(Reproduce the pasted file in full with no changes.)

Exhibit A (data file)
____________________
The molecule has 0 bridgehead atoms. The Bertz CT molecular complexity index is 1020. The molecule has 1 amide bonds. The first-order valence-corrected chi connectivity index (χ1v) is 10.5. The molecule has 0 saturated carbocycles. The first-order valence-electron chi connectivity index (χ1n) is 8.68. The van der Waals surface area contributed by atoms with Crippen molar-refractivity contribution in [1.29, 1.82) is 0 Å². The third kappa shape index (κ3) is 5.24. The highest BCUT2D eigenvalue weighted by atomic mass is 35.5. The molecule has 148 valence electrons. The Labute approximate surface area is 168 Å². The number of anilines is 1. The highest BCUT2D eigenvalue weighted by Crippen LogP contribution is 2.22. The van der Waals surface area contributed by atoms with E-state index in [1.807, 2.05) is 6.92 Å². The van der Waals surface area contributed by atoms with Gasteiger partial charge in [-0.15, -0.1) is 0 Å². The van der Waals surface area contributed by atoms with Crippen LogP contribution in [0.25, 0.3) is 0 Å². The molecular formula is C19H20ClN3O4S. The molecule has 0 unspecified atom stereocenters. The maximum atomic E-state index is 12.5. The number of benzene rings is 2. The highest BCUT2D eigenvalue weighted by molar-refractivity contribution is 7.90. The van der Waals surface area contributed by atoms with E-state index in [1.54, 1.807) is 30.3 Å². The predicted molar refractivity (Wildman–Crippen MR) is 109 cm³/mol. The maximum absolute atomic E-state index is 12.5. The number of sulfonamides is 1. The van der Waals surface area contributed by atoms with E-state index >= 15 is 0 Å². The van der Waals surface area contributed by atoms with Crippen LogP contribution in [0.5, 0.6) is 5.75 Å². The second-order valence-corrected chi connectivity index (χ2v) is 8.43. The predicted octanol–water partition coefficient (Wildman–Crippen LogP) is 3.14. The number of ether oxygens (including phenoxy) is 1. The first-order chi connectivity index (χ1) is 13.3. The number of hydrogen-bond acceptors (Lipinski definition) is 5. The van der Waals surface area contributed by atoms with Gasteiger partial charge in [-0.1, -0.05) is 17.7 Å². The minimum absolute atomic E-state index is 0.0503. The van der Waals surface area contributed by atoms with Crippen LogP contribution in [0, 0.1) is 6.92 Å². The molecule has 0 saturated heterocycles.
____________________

The molecule has 0 bridgehead atoms. The Bertz CT molecular complexity index is 1020. The molecule has 1 amide bonds. The first-order valence-corrected chi connectivity index (χ1v) is 10.5. The molecule has 0 saturated carbocycles. The first-order valence-electron chi connectivity index (χ1n) is 8.68. The van der Waals surface area contributed by atoms with Crippen molar-refractivity contribution in [1.29, 1.82) is 0 Å². The third kappa shape index (κ3) is 5.24. The highest BCUT2D eigenvalue weighted by atomic mass is 35.5. The molecule has 148 valence electrons. The Labute approximate surface area is 168 Å². The number of anilines is 1. The highest BCUT2D eigenvalue weighted by Crippen LogP contribution is 2.22. The van der Waals surface area contributed by atoms with E-state index in [1.807, 2.05) is 6.92 Å². The van der Waals surface area contributed by atoms with Gasteiger partial charge in [-0.15, -0.1) is 0 Å². The van der Waals surface area contributed by atoms with Crippen LogP contribution in [0.25, 0.3) is 0 Å². The molecular formula is C19H20ClN3O4S. The molecule has 0 unspecified atom stereocenters. The maximum atomic E-state index is 12.5. The number of benzene rings is 2. The highest BCUT2D eigenvalue weighted by molar-refractivity contribution is 7.90. The van der Waals surface area contributed by atoms with E-state index in [1.54, 1.807) is 30.3 Å². The predicted molar refractivity (Wildman–Crippen MR) is 109 cm³/mol. The maximum absolute atomic E-state index is 12.5. The number of sulfonamides is 1. The van der Waals surface area contributed by atoms with E-state index >= 15 is 0 Å². The van der Waals surface area contributed by atoms with Crippen LogP contribution in [0.5, 0.6) is 5.75 Å². The second-order valence-corrected chi connectivity index (χ2v) is 8.43. The predicted octanol–water partition coefficient (Wildman–Crippen LogP) is 3.14. The number of ether oxygens (including phenoxy) is 1. The first-order chi connectivity index (χ1) is 13.3. The number of hydrogen-bond acceptors (Lipinski definition) is 5. The van der Waals surface area contributed by atoms with Gasteiger partial charge in [-0.1, -0.05) is 17.7 Å². The minimum absolute atomic E-state index is 0.0503. The van der Waals surface area contributed by atoms with Crippen LogP contribution in [0, 0.1) is 6.92 Å². The molecule has 0 saturated heterocycles.